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Richard Rathbone

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UK general election
« on: July 04, 2024, 11:05:58 PM »
The Tories are  getting stuffed, the only question is whether they'll be the leading opposition party or not. Yougov's constituency polling estimates that the Greens (1) have more safe seats than the Tories (0). I don't rate Youguv's modelling  as  anywhere near the quality of Nate Silvers modelling  of  US elections, but I do think its as good as anyone and far  better  than most UK analysts.

My own constituency has seen virtually no campaigning at  all. When I first moved here my MP was the chairman of the Tory party, now its one of the safest Libdem seats in the country. Chris Patten, who sacrificed his own chances by concentrating on the national campaign that Major won rather than fighting his own seat. If  there's someone of his quality in politics today, they aren't in  the Tory party. All the local Labour and Green activists  have been in Bristol fighting to stop or get  a  second seat for the Greens, and the LibDems and Tories have been doing  the same for  Rees-Mogg. I do my own poll of window posters and garden placards on my walks into town each  election, and I've never seen so few. A few Libdem garden placards and thats it. Absolutely no one at all willing to promote their Tory views. A dozen each for Libdem and Tories means the Tories will win, because its not the most Tory part of town, but rather than 15:5, which is a normal comfortable LibDem win its 3:0.

Yougov's final seat  projection is Labour 431, Tory 102, LibDem 72, SNP 18, Reform 3, Plaid 2, NI + independents 19. Yougov have actually been fairly bullish for the Tories compared to  other constituency modellers and there are a lot of close battles. Libdem 80, Tory 50 is still a possibility, at  least until  the votes  are counted. The Tories have been whining about don't  give  Labour a supermajority, but the size of majority  is completely  irrelevant in the UK. What does matter and is at risk, is who is second and I'm hoping it  isn't the Tories. "Go back to your constituencies and prepare for Opposition" to misquote a previous Liberal leader who failed to  anticipate how the  Argentines would save  Thatcher.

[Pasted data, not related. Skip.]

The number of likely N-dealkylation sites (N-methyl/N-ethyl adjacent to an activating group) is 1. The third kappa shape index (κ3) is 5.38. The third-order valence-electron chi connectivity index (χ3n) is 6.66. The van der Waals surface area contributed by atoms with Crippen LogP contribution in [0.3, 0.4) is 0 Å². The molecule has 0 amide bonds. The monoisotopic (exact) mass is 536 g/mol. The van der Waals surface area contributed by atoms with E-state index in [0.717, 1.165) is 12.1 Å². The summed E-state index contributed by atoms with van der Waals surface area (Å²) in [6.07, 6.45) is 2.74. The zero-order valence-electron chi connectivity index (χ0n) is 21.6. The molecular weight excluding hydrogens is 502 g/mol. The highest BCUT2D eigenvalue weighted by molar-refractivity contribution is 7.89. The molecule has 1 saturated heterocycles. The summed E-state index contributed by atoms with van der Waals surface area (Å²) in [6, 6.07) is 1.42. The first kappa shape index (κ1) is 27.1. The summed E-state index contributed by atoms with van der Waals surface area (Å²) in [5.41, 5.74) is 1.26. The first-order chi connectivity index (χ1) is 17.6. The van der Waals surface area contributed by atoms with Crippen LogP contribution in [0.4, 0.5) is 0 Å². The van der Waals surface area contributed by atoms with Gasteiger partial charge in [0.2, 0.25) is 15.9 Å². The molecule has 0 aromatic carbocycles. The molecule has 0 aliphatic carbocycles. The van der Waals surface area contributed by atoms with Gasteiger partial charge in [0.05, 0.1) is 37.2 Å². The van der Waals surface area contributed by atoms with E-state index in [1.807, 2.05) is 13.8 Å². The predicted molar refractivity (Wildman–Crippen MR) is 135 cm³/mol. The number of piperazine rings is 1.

Richard Rathbone

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Re: UK general election
« Reply #1 on: July 04, 2024, 11:14:51 PM »
BBC Exit  poll has Labour 410, Tory 131, Libdem 61. However I think  Yougov's methodology is superior and the Tories will do worse than this. Its not nailed on that Sunak's successor is the Leader of the Opposition, but I only give Ed Davy an outside chance at  this point. The BBC are giving the SNP an even worse result in Scotland (10 seats) and Reform a lot more (13 seats) but this is consistent with the bias I think their model has.

Richard Rathbone

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Re: UK general election
« Reply #2 on: July 05, 2024, 02:21:46 AM »
3 hours into  the count and so far its only a few seats that Labour were obviously going to win that have been declared. Turnout is very low. Labour is doing a little worse and Reform a little better than the Yougov model predicted but no declaration yet where the Reform vote could make a difference to the result.


Richard Rathbone

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Re: UK general election
« Reply #3 on: July 05, 2024, 05:05:13 AM »
Results  coming  in at quite a clip now. It looks like the Tories are holding out a bit better than expected in close seats and the SNP are getting massacred in Scotland.  Projected Labour majority now 160 and Conservatives  easily in second  place. Very similar to Blair's Labour landslide. Reform has converted its 3 biggest changes, Farage is now an MP,  but is not looking likely to  get  many more. The  amount of calibration from declared results means this projection is  going to be pretty close.

Projection: Lab 405, Con 154, LibDem 56, SNP 6, Plaid  4, Reform 4 Green 2, Others 19

There's a substantial Moslem anti-Labour vote as a consequence of  its refusal  to  support a ceasefire in Gaza. Despite the catastrophic  collapse in the Tory  vote,  anti-labour candidates  have done enough splitting of the labour vote to hand one seat labour were defending to the conservatives so far and Starmer himself had his majority slashed. The labour ex-leader, Jeremy Corbyn, kicked out of the party for antisemitism, has also held his seat as an independent.


Richard Rathbone

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Re: UK general election
« Reply #4 on: July 05, 2024, 10:06:02 AM »
Almost all  counted now. I don't  think I can manage to see  out  the final few.

Lab 411, Con 119, LibDem 71, SNP 9, Reform 4, Green 4, Independents 6, 5 still counting, (plus NI which has counted but is complicated)

The independents are all taken  from Labour,  and almost entirely due to anger over Gaza. There are several  seats that the Conservatives held due to Gaza protest voting. There are not only a swathe  of  Tory  cabinet  ministers losing  their "safe seats", a couple of Labour Shadow Ministers got taken out too. 

The former PM Liz Truss, not only lost her seat, but couldn't face up to making the traditional speech that every losing MP makes after the count is announced. There were plenty of Tories that departed with dignity, but Truss's behaviour was extraordinary.

This is probably the lowest vote share that a government with a majority of seats has ever had. Labour has a landslide because they were the best place to profit from the Tory vote tanking,  but overwhelmingly the votes went to Reform. Its the same for the LibDems, they picked up very few new voters, but they were in the position to take seats when 30-50% of Tories switched to  Reform.